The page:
The Taxpayers (a couple) have, in the main, been unsuccessful before the NSW Supreme Court in seeking the intended principal place of residence (PPR) land tax exemption in respect of a property for the 2002 to 2006 land tax years.
The issue was whether the property that was purchased by the taxpayers in 2001 and sold by them in 2007 was exempt from land tax pursuant to s 10T of the Land Tax Management Act 1956 (NSW) on the ground that it was the taxpayers’ intended PPR. That section was repealed as at 31 December 2003.
The taxpayers contended that by reason of the transitional provisions, s 10T continued to apply in respect of the 2004 to 2006 land tax years. The Commissioner disagreed and issued amended assessments. The taxpayers’ objection was disallowed and the matter came before the Court.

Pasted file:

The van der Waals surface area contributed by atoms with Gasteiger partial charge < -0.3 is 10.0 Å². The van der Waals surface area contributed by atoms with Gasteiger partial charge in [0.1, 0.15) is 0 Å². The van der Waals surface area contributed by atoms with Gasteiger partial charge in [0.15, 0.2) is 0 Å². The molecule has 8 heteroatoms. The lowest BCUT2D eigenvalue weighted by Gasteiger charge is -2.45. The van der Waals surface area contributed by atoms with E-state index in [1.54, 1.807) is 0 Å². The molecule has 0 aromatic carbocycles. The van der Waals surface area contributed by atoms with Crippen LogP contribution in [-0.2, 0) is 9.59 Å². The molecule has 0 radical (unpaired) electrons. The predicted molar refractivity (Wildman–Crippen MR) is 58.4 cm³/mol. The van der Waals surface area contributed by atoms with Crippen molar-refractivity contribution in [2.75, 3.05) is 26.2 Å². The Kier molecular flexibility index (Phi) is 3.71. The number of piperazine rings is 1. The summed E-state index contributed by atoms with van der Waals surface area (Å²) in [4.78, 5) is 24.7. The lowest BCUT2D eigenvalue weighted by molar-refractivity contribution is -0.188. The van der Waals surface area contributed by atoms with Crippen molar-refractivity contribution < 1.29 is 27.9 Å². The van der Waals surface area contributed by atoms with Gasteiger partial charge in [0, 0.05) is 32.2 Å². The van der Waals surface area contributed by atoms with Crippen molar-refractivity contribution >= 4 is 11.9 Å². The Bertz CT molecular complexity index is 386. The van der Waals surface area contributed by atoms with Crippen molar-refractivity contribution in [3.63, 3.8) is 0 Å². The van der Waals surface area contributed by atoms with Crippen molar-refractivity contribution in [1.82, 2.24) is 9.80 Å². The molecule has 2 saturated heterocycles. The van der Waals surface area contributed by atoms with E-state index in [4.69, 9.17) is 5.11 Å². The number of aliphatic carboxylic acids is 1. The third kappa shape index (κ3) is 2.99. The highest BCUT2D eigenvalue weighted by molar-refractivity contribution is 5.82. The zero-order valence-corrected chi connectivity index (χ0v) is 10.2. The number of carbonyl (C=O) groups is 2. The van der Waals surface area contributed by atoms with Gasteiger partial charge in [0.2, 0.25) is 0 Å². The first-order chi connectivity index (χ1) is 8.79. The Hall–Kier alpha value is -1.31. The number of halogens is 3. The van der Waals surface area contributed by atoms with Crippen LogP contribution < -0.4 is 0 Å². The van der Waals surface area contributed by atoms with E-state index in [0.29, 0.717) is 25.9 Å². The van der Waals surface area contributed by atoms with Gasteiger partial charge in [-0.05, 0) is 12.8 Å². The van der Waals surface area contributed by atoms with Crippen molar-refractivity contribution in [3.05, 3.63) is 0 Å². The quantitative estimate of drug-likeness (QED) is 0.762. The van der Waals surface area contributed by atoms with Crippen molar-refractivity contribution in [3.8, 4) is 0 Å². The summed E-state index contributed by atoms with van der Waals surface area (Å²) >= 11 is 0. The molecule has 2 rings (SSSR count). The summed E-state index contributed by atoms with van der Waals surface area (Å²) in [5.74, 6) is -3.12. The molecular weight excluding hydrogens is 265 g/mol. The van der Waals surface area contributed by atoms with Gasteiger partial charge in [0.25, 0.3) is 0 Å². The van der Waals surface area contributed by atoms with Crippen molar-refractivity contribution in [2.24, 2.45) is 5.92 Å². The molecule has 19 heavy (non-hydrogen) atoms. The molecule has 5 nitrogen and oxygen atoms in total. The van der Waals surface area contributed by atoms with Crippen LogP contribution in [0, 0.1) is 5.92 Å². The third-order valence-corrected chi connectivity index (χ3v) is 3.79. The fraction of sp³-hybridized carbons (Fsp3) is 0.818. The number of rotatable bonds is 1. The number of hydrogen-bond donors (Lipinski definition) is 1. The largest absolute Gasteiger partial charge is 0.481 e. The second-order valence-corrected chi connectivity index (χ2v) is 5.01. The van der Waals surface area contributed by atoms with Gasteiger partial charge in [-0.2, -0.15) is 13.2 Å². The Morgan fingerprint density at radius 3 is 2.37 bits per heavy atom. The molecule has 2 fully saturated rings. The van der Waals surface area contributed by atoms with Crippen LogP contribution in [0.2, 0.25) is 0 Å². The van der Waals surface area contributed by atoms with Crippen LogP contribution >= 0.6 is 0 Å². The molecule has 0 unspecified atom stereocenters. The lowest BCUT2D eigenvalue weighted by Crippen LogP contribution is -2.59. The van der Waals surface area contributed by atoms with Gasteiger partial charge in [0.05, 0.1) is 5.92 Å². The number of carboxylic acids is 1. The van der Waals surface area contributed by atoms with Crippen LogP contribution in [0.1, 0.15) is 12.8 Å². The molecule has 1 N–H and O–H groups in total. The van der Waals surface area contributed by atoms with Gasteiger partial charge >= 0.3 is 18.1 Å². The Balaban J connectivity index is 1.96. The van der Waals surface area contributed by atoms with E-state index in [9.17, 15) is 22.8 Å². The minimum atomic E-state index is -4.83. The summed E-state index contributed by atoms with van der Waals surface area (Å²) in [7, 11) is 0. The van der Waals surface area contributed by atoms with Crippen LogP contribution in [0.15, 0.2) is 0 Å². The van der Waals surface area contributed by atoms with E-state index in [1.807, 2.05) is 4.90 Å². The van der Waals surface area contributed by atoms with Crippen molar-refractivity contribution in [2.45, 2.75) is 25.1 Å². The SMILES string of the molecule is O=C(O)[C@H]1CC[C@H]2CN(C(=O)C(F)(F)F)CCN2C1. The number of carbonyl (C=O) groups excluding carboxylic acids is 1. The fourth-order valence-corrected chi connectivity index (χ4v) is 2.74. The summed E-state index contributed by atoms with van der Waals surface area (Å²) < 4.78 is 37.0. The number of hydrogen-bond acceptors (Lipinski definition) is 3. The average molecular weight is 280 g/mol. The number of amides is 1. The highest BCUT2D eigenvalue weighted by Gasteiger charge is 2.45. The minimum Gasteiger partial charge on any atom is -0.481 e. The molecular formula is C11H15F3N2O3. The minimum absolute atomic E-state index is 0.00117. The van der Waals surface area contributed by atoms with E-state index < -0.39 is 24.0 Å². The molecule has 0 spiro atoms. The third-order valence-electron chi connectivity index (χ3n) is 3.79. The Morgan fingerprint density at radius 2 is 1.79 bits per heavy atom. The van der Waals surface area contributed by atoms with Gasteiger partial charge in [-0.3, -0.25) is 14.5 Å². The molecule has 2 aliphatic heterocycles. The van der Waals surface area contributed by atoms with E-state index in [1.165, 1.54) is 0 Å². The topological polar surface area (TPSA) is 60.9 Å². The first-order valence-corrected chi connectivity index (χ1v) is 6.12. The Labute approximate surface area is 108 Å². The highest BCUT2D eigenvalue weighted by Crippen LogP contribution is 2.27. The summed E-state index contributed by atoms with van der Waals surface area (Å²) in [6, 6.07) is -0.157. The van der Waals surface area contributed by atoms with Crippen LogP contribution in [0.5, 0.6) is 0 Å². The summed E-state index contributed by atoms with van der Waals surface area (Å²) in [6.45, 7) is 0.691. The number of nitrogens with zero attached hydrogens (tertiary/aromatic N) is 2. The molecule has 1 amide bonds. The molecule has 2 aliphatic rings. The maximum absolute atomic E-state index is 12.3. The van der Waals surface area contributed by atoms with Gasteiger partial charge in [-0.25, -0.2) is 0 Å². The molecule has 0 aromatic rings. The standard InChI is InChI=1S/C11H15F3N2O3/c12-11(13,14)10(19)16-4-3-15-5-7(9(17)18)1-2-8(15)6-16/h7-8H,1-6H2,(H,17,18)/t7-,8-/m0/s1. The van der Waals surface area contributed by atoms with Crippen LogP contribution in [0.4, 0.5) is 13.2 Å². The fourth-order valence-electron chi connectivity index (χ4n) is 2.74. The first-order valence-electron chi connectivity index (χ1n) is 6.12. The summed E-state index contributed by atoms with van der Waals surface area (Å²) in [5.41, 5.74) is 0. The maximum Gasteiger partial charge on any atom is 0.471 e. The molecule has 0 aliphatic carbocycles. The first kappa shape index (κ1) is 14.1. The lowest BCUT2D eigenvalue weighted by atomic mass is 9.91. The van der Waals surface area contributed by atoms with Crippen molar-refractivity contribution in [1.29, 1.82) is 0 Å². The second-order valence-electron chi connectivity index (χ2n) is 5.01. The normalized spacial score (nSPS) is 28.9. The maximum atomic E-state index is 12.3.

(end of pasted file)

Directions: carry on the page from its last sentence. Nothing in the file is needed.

Although the Supreme Court held the s 10T concession was not available to the taxpayers for the 2002 and 2003 land tax years, it held the Commissioner was out of time to reassess the taxpayers’ liability. This meant the taxpayers were not liable for the full amount of land tax otherwise payable. (The Commissioner had originally allowed the s 10T concession for the 2002 land tax year and the benefit of the premium property tax threshold for the 2003 land tax year.)
However, the Court concluded that the assessments for the 2004 and 2006 should be confirmed.
(Delmege & Anor v Chief Comr of State Revenue  NSWSC 1865, NSW Supreme Court, White J, 24 December 2014.)
[LTN 1, 5/1/15]